Drunk At First Sight Blogfest if you haven't already. And of course check back in the morning to read all the great fiction.
Now, on to the business of the day. I am still relatively new to the writing game, and so every day I learn something new about my fiction process and pick up tips and tricks to continue to try to cultivate my creativity and to keep pushing out content--regardless of distractions. My recent journey back to the United States, a trip that essentially returned me to a life and lifestyle I stepped out of a year ago, has got me to thinking about place and it's importance in my writing process. I've always had a strong affinity for different kinds of places, and have gathered--not necessarily consciously, but through self-observation after the fact--that my creativity ebbs and flows based on my geographic location.
When you get right down to it, my writing setup in Baghdad was pretty simple. We lived two to a room in units called CHU's (Containerized Housing Units--gotta love those acronyms), basically sheet metal single-wides. Lights. Electric outlets. Rudimentary furniture. Not much else.
My writing routine involved getting up about two-hours before work, tip-toeing around so as not to wake the room-mate, making a short walk to other side of the compound and back for coffee, then getting down to business. Fiction attack position was in bed, in the dark, laptop on my laptop, typing away. I wrote until time to hit the showers, shave, and head off to start my "normal" workday.
Occasionally I got time to write mid-afternoon, and then again late in the evening. If given the choice, I turned the lights off regardless of the time of day, because I found it easier to focus without the pale fluorescent glow of the overheads. I could make it work with lights on or at other locations if I had to, but I certainly got down a better line in my dark little cubby with no distractions.
And that's the key. Though my surroundings were rather spartan, they were also remarkably free of distractions.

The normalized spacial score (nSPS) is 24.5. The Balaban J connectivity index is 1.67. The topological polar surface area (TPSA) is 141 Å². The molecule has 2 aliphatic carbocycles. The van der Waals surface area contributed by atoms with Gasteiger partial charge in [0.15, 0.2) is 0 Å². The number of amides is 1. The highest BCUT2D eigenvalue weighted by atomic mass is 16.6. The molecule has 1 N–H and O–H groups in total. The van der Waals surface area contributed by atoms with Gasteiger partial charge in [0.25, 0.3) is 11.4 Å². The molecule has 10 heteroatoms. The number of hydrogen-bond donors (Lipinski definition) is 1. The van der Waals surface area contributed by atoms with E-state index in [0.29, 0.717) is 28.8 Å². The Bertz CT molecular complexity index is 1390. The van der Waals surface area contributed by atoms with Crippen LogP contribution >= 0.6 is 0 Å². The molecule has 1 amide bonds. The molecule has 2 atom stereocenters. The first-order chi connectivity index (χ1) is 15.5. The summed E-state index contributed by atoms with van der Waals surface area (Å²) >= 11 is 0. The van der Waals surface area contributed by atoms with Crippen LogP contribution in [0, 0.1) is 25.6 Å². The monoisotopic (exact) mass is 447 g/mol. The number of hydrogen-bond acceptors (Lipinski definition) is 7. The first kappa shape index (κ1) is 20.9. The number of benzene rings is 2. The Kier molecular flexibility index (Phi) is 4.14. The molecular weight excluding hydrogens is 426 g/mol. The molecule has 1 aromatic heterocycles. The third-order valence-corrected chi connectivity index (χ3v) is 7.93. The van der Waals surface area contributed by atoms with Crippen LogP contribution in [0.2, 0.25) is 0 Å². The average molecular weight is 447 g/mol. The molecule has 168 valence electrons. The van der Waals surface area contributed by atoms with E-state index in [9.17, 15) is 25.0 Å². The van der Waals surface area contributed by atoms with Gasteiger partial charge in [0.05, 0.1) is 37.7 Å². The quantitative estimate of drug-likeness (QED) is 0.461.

At the house in Corpus Christi where I am now, I am learning that the lack of distraction in Baghdad was indeed a luxury. Not that I don't enjoy hanging out with Furnace Girl and Muffin--on the contrary, it's the allure of spending an hour watching TV or going out to dinner that gives these distractions their power. With jet lag and the new rhythm of life, it's been hard to get back to my early morning routine. Also, since we are renting, finding a space in the house that I can call my own, where I can settle down and get to work, has been a challenge.
When I think about writing and place, I remember a story one of my college English professors told about Jose Luis Borges, who taught for several years at the University of Texas at Austin--my Alma mater. Borges, of course, was a brilliant fictionist (if you've not read Dream Tigers, I suggest you get thee to an Amazon or a Barnes and Noble and purchase a copy post-haste), but beyond all the mirrors, labyrinths and libraries that Borges evokes on the page, it was one of Borges' comments reported by that professor that has stuck with me the longest: Borges said he liked Austin. He dreamed well there. And if you have read Borges, you know that dreams are a big part of his fiction.
That idea of the importance of place has always stuck with me. I wonder now what effect this new place and lifestyle and all that comes with it will have on my fiction. During my travels, certain cities have historically gotten my creative juices flowing. Dublin is hands down the best place for me creatively. I think it's because it feels foreign and exotic and like home at the same time (my father's family is from Ireland and I've visited Dublin a dozen or so times over the years). New York--not surprisingly--is another inspirational place, although I've only visited there a handfull of times. I remember the last time we went to visit friends, I quite literally had a voice in my head as we walked all over town telling me there was a story around every corner. Corny, yes, but true.
I also find that specific kinds of places can overturn a creative stone or two. Everyone knows that showers, exercise time, and that last few minutes right before falling asleep can be virtual creative goldmines, but I also get some of my best story ideas in other locations like airports, bus and train stations, museums and churches.
What about you? What kinds of places inspire and influence your writing? If there was one thing you could change about the location where you currently write, what would it be?
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